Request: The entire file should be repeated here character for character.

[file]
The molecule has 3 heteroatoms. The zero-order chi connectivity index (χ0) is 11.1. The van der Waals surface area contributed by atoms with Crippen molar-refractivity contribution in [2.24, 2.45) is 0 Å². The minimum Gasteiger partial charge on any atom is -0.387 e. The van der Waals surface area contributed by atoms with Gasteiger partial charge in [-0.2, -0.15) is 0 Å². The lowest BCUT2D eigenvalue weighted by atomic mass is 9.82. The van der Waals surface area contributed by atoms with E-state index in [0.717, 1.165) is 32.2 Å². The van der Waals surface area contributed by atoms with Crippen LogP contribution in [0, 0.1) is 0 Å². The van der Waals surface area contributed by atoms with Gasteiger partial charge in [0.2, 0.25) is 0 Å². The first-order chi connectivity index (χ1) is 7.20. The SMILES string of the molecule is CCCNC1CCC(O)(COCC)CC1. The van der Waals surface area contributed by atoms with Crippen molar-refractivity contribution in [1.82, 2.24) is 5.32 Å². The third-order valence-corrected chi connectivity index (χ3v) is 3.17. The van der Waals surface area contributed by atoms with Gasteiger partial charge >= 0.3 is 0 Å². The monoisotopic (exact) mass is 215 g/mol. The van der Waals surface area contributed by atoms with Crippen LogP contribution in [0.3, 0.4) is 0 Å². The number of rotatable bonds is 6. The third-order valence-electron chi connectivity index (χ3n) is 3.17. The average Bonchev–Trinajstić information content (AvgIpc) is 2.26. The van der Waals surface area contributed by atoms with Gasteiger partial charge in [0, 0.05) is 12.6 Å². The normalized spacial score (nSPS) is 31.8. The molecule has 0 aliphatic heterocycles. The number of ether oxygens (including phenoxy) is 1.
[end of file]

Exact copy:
The molecule has 3 heteroatoms. The zero-order chi connectivity index (χ0) is 11.1. The van der Waals surface area contributed by atoms with Crippen molar-refractivity contribution in [2.24, 2.45) is 0 Å². The minimum Gasteiger partial charge on any atom is -0.387 e. The van der Waals surface area contributed by atoms with Gasteiger partial charge in [-0.2, -0.15) is 0 Å². The lowest BCUT2D eigenvalue weighted by atomic mass is 9.82. The van der Waals surface area contributed by atoms with E-state index in [0.717, 1.165) is 32.2 Å². The van der Waals surface area contributed by atoms with Crippen LogP contribution in [0, 0.1) is 0 Å². The van der Waals surface area contributed by atoms with Gasteiger partial charge in [0.2, 0.25) is 0 Å². The first-order chi connectivity index (χ1) is 7.20. The SMILES string of the molecule is CCCNC1CCC(O)(COCC)CC1. The van der Waals surface area contributed by atoms with Crippen molar-refractivity contribution in [1.82, 2.24) is 5.32 Å². The third-order valence-corrected chi connectivity index (χ3v) is 3.17. The van der Waals surface area contributed by atoms with Gasteiger partial charge >= 0.3 is 0 Å². The monoisotopic (exact) mass is 215 g/mol. The van der Waals surface area contributed by atoms with Crippen LogP contribution in [0.3, 0.4) is 0 Å². The number of rotatable bonds is 6. The third-order valence-electron chi connectivity index (χ3n) is 3.17. The average Bonchev–Trinajstić information content (AvgIpc) is 2.26. The van der Waals surface area contributed by atoms with Gasteiger partial charge in [0, 0.05) is 12.6 Å². The normalized spacial score (nSPS) is 31.8. The molecule has 0 aliphatic heterocycles. The number of ether oxygens (including phenoxy) is 1.